I’ve been researching a lot of birch information this year, and birch wine is an interesting topic. The 2021 birch sap season is three weeks past, but we’re trying to get together a group of people who have made birch wine or are interested in doing so next year. If you’re interested, please call Karen at Wine Creations in Grand Rapids, (218) 326-9490 and get on her list so we can set up a meeting and a tasting.
Birch sap is interesting to work with, and the syrup has a unique taste. There’s a post on the home page of this site covering some of the uses and methods.
But wine has a fairly high alcohol content, and birch sap is extremely low in sugar, with a gravity of about 1.003. Even if you boil it down at a ratio of 50:1, you still can only get to a few percentage points of alcohol by volume, and it caramelizes the sugar, producing a darker-than-clear product. There are a couple of commercial varieties, over 11% alcohol that are colorless. I made two 5 gallon batches this spring, boiling and concentrating the sap to a “golden” level of color, and an “amber” level of color. The first tastes a bit like candy and honey, the second a bit more like brown sugar / very light molasses.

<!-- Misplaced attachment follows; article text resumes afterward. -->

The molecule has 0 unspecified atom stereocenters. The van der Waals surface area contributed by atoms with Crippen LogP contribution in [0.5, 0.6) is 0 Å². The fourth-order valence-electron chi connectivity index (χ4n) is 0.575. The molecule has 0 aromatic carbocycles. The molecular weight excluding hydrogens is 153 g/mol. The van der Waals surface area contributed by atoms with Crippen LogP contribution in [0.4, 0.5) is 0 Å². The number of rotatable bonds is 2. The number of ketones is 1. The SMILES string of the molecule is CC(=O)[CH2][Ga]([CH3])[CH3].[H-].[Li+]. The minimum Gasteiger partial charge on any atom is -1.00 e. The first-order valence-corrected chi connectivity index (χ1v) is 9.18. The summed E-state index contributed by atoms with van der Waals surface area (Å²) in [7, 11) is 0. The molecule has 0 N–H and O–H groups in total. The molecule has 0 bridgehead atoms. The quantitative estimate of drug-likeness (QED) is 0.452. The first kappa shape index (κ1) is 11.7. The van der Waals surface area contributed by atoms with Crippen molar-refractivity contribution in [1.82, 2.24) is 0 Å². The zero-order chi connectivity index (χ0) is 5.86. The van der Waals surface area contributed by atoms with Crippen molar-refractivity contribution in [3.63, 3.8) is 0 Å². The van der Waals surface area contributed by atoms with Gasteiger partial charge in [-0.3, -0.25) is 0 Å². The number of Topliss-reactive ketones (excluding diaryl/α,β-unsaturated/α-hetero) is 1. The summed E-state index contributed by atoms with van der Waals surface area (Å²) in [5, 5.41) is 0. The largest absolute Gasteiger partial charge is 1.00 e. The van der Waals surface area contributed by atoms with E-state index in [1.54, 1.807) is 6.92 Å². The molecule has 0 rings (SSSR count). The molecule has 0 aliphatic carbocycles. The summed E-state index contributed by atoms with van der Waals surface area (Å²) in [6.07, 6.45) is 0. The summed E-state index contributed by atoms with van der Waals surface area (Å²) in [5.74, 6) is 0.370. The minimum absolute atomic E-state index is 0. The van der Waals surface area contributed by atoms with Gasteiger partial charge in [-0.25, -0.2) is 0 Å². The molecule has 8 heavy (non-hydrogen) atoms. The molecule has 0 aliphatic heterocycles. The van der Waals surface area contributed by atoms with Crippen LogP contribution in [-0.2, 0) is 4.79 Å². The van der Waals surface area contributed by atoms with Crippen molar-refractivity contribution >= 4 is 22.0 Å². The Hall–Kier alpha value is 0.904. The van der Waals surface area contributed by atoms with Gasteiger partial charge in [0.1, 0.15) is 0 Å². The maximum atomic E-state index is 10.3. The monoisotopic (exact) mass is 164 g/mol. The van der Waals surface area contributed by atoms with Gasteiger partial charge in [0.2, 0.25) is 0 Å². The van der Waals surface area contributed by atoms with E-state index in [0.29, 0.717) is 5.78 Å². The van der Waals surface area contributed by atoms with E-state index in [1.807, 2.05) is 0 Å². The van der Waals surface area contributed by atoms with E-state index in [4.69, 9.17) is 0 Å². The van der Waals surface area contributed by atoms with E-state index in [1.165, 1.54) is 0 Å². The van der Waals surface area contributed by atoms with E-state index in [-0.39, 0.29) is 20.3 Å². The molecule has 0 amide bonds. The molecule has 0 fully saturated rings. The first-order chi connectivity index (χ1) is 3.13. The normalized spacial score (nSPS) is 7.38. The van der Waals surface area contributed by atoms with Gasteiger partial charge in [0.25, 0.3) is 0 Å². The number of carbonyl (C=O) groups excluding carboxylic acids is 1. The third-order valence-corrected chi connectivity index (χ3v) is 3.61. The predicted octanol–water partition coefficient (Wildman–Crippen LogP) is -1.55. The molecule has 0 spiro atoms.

So how do people make clear birch wine? What’s the source of fermentables to get the alcohol levels up? If you’ve made any or are interested in a discussion, give Karen a call and we’ll try to set up a meeting this summer and discuss methods, materials and other additions that people use. I’ve got birch mead and birch beer to share.
Boiling birch sap.